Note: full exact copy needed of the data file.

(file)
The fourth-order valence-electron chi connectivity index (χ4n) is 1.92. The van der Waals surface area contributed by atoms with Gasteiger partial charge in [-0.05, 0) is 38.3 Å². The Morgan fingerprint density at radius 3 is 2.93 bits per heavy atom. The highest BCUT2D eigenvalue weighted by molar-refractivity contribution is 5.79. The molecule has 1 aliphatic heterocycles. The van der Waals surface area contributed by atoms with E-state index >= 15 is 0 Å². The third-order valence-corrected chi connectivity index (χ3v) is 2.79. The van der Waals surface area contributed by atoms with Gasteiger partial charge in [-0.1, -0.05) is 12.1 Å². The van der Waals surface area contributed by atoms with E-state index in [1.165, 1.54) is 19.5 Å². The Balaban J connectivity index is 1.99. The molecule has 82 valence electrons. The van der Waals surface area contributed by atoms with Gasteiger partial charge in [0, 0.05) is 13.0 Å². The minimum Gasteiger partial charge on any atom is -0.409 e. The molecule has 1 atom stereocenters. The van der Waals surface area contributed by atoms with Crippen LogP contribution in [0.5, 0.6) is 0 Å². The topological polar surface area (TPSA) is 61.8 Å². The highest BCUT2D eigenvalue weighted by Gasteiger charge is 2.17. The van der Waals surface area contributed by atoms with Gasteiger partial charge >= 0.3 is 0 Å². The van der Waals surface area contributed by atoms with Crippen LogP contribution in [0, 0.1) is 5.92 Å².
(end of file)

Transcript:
The fourth-order valence-electron chi connectivity index (χ4n) is 1.92. The van der Waals surface area contributed by atoms with Gasteiger partial charge in [-0.05, 0) is 38.3 Å². The Morgan fingerprint density at radius 3 is 2.93 bits per heavy atom. The highest BCUT2D eigenvalue weighted by molar-refractivity contribution is 5.79. The molecule has 1 aliphatic heterocycles. The van der Waals surface area contributed by atoms with E-state index >= 15 is 0 Å². The third-order valence-corrected chi connectivity index (χ3v) is 2.79. The van der Waals surface area contributed by atoms with Gasteiger partial charge in [-0.1, -0.05) is 12.1 Å². The van der Waals surface area contributed by atoms with E-state index in [1.165, 1.54) is 19.5 Å². The Balaban J connectivity index is 1.99. The molecule has 82 valence electrons. The van der Waals surface area contributed by atoms with Gasteiger partial charge in [0, 0.05) is 13.0 Å². The minimum Gasteiger partial charge on any atom is -0.409 e. The molecule has 1 atom stereocenters. The van der Waals surface area contributed by atoms with Crippen LogP contribution in [0.5, 0.6) is 0 Å². The topological polar surface area (TPSA) is 61.8 Å². The highest BCUT2D eigenvalue weighted by Gasteiger charge is 2.17. The van der Waals surface area contributed by atoms with Gasteiger partial charge >= 0.3 is 0 Å². The van der Waals surface area contributed by atoms with Crippen LogP contribution in [0, 0.1) is 5.92 Å².